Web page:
ʿAbbāsids

(8,421 words)

Author(s): Lewis, B.
( Banu ’l-ʿAbbās ), the dynasty of the Caliphs from 132/750 to 656/1258. The dynasty takes its name from its ancestor, al-ʿAbbās b. ʿAbd al-Muṭṭalib b. Hās̲h̲im, the uncle of the Prophet. The story of the origins and nature of the movement that overthrew the Umayyad Caliphate and established the ʿAbbāsid dynasty in its place was for long known only in the much-revised version put about when the dynasty had already attained power, and, with it, respectability. A more critical version was proposed by G. van Vloten ( De opkomst der Abbasiden in Chorasan , Leiden 1890, and Recherches

Daryā-Begi

(237 words)

Author(s): Lewis, B.
, Deryā-beyi , sea-lord, a title given in the Ottoman Empire to certain officers of the fleet. In the 9th/15th century the term deryā-beyi or deñiz-beyi is sometimes used of the commandant of Gallipoli [see gelibolu ], who had the rank of Sand̲j̲aḳ-beyi, and was the naval commander-inchief until the emergence of the Kapudan Pas̲h̲a [ q.v.]. In the 10th/16th century the Kapudan Pas̲h̲a became, as well as an admiral, the governor of an eyālet , which consisted of a group of ports and islands [see d̲j̲azā’ir-i baḥr-i safīd ]. This province, like others, was divide…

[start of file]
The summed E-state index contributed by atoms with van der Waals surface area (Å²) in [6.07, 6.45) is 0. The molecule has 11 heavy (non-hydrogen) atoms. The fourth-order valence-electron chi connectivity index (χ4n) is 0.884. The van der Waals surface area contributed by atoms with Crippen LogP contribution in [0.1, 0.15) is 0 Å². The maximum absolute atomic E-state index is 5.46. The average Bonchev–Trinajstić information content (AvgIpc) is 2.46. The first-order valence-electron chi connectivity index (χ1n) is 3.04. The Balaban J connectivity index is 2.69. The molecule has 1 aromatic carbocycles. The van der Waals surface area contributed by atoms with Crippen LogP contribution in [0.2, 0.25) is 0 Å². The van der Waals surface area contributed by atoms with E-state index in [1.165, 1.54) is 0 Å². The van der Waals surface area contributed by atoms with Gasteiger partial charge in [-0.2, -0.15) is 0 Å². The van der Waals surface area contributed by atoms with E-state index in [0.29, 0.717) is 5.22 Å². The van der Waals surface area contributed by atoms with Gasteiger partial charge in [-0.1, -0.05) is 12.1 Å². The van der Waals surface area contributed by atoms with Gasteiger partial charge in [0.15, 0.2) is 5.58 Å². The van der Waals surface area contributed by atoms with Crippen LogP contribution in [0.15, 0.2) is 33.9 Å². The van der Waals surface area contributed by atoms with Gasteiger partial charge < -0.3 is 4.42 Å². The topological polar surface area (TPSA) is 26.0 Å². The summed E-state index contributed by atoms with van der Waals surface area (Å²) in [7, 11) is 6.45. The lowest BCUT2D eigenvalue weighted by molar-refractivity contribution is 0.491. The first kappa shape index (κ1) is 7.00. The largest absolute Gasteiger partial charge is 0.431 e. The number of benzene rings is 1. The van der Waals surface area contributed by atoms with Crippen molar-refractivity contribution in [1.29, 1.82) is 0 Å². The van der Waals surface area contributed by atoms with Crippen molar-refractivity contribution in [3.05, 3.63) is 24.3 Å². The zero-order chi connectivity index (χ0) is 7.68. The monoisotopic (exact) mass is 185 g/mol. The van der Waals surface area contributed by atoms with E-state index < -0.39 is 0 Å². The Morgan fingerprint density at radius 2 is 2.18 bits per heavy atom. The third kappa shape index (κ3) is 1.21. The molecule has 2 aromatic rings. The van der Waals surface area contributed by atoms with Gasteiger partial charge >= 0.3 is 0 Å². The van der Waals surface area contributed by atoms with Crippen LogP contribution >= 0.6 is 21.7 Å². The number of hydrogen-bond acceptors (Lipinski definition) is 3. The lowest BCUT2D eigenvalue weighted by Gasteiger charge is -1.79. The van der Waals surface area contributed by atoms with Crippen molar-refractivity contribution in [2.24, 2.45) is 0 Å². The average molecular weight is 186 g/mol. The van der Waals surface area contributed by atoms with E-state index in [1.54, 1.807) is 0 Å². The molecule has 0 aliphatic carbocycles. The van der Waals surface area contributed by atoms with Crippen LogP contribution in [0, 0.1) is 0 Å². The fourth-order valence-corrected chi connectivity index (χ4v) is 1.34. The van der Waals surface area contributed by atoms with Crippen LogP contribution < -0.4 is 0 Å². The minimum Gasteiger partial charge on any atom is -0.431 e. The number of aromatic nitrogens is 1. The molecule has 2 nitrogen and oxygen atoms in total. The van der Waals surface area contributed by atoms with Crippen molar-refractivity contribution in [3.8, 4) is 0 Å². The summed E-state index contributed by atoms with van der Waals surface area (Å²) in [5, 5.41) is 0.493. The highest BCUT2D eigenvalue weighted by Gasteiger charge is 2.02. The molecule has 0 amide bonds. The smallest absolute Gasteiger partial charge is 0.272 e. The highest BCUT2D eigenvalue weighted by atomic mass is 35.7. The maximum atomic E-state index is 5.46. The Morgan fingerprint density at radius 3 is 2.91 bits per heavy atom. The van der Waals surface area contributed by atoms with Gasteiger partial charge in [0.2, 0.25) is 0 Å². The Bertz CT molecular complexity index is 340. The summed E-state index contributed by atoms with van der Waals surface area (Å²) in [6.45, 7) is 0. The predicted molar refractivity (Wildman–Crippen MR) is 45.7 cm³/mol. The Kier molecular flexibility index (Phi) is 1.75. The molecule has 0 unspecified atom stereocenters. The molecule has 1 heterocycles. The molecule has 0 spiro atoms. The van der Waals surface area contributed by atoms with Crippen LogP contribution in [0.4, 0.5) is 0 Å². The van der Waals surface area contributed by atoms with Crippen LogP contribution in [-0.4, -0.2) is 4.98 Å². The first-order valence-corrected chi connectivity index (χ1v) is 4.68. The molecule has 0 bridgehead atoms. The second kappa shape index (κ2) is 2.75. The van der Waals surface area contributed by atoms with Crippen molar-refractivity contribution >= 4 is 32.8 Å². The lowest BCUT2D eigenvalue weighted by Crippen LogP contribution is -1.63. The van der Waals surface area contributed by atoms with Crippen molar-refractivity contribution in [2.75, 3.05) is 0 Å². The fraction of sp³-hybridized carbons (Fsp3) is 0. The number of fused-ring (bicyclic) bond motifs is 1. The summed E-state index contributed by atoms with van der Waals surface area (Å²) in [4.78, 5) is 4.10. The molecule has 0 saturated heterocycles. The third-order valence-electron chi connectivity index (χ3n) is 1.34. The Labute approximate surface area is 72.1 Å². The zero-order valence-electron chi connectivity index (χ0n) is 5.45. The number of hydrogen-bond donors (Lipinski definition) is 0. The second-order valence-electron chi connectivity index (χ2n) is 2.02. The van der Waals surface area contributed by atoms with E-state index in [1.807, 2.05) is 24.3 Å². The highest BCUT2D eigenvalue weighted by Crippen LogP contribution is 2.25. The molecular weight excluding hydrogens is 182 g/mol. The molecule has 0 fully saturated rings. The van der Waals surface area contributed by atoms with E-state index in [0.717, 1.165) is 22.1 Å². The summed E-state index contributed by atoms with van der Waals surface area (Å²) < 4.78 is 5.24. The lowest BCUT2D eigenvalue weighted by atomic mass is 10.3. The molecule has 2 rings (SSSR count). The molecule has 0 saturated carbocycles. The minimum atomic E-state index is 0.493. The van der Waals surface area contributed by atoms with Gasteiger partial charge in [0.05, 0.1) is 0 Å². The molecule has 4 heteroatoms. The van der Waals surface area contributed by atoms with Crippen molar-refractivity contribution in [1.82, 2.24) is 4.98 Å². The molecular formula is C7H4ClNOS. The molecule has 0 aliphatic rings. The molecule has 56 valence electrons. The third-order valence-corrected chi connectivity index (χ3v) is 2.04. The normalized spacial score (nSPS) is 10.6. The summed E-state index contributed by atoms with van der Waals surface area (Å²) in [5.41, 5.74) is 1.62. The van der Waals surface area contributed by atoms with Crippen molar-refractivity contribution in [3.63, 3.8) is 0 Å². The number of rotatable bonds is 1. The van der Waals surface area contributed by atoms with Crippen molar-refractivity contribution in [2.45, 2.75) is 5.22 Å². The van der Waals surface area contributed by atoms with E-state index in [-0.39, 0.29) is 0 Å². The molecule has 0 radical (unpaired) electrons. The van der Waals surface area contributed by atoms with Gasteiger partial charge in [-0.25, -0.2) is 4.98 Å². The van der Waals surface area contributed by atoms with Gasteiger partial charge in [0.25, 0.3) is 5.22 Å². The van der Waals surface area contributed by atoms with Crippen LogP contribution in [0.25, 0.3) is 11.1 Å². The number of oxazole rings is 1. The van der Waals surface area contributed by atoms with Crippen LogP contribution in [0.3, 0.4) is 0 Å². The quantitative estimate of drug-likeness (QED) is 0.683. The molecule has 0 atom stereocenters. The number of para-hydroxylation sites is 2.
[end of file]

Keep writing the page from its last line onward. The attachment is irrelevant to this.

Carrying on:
Bāb-i Mas̲h̲īk̲h̲at

(418 words)

Author(s): Lewis, B.
, (also s̲h̲ayk̲h̲ al-islām kapi̊si̊ , bāb-i fetwā and fetwāk̲h̲āne ), a name which became common in the Ottoman Empire during the 19th century for the office or department of the S̲h̲ayk̲h̲ al-Islām [ q.v.], the Chief Muftī of Istanbul. Until 1241/1826 the Chief Muftīs had functioned and issued their rulings from their own residences or, if these were too distant, from rented quarters. In that year, after the destruction of the Janissaries, Sulṭān Maḥmūd II gave the former ¶ residence of the Ag̲h̲a of the Janissaries, near the Süleymāniyye Mosque, to the Chief Muftī, who …

Bas̲h̲s̲h̲ār al-S̲h̲aʿīrī

(317 words)

Author(s): Lewis, B.
, S̲h̲īʿite heretic, flourished in the second century A.H. He lived in Kūfa and earned his living by selling barley ( s̲h̲aʿīr ), whence his name. According to the Minhād̲j̲ and the Muntahā , he was sometimes mistakenly referred to as al-As̲h̲ʿarī, instead of the correct al-S̲h̲aʿīrī. According to traditions related by al-Kas̲h̲s̲h̲ī, he was repudiated and disowned by the Imām D̲j̲aʿfar al-Ṣādiḳ ( Rid̲j̲āl 252-4; cf. 197, where ʿAbū Bas̲h̲s̲h̲ār al-As̲h̲ʿarīʾ is denounced as a liar, together with such notorious heretics as al-Mug̲h̲īra …

Bahāʾī Meḥmed Efendi

(573 words)

Author(s): Lewis, B.
, Ottoman jurist and theologian. Born in Istanbul in 1004/1595-6, he was the son of ʿAbd al-ʿAzīz Efendi, a Ḳāḍīʿasker of Rumelia, and the grandson of the historian Saʿd al-Dīn. Entering upon the cursus honorum of the religious institution, he became mudarris and molla and was appointed ḳāḍī first in Salonica and then, in 1043/1633-4, in Aleppo. A heavy smoker, he was reported by the Beylerbey Aḥmed Pas̲h̲a, with whom he was on bad ternis, and in 1044/1634-5 was dismissed and exiied to Cyprus as a punishment for w…